CUS Vancouver (CA-1944+)


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With the war in full swing in 1940, the Australis Navy gave to both the CSA and CUS Navies the technology for the autoloading systems that it had produced for its own 7.5" and 4.5" weapons. The CSA already had access to some of this technology through its French connection. The CUS was very grateful to receive this technology as it saved them years of development of their own. The CUS proceeded to design a cruiser utilising all of the technologies for 8", 4.5" and 3" automatic weapons. The 3" was to replace the 40mm and 20mm cannons that were found wanting in knockdown capabilities against the Japanese Kamikaze attacks and the German controlled bombs.

The class was only a few feet bigger than the prior twelve gun Augusta class, but as noted from the table below completely out performed that class. As one commander put it, the Vancouvers were floating magazines. The 8" guns fired a new super-sized 8" shell half as big again as the standard 8" shell 335lb to the standard 260lb shell. The trade-off for the advanced weaponry was that the new 8" turrets were almost twice the size and weight of the previous mark (51.6 tons to 29.0 tons). The magazines (as noted above) had to be almost 3 times as big to take enough shells (250 per gun). The new autoloading guns would have fired the normal 100 shells per gun in about 10 minutes. Though firing the main guns at the maximum rate would wear the barrels out in short order through the heat generated.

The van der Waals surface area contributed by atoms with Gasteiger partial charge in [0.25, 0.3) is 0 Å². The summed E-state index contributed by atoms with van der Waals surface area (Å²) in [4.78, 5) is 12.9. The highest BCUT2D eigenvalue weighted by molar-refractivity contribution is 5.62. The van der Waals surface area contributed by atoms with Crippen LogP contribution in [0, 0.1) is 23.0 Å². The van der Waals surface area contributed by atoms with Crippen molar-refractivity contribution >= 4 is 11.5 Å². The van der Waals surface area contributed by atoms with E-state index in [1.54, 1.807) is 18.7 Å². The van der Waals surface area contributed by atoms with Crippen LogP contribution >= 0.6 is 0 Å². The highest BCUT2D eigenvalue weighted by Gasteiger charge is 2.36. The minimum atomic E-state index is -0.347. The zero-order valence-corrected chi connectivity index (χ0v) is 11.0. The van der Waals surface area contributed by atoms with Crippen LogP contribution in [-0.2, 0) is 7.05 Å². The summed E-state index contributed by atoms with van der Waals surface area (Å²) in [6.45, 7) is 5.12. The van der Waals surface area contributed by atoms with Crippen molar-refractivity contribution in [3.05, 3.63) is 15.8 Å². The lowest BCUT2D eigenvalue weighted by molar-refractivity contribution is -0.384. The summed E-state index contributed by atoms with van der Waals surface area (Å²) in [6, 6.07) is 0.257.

Gun Size Range Rate of Fire Shell Weight Load per gun Date in Service
8"/55RF Mark 16 30,000 yards 10 rpm 335/260lb 250 1941
8"/55 Marks 12/15 30,000 yards 3-4 rpm 260lb 150 1937
4.5"/50 RF Mark XI 20,000 yards 20 58 600 1942
4.5"/45 QF Mark III 20,000 yards 12 55 350 1932
3"/50RF Marks 27 14,600 yards 45-50 rpm 13lb 1500 1944
3"/50 Marks 10-20 14,600 yards 15-20 rpm 13lb 500 1915-35

As can be seen from the above table, the guns show little difference in range and shell types, it is in the load per gun, and rate of fire per gun that the autoloading weapons excel at. With the much improved Radar ranging and detection equipment available to the weapons by 1944 the Vancouver classes accuracy was phenomenal.


Displacement 18,500 tons std 21,700 tons full load
Length 688 ft
Breadth 78 ft
Draught 27 ft
Machinery 4 shaft steam turbines 125,000shp
Speed 32 knots
Range 10,000 miles at 15 knots
Armour 6" Belt, 6" Turrets, 2.5" Deck
Armament 9 x 8" (3x3)

12 x 4.5" (6x2)

26 x 3" (13x2)

Aircraft nil
Torpedoes nil
Complement 1800
Notes CUS Vancouver


Twin 3" are on board, yet to receive Radar outfit, Bridge superstructure complete as ship nears completion late 1944.


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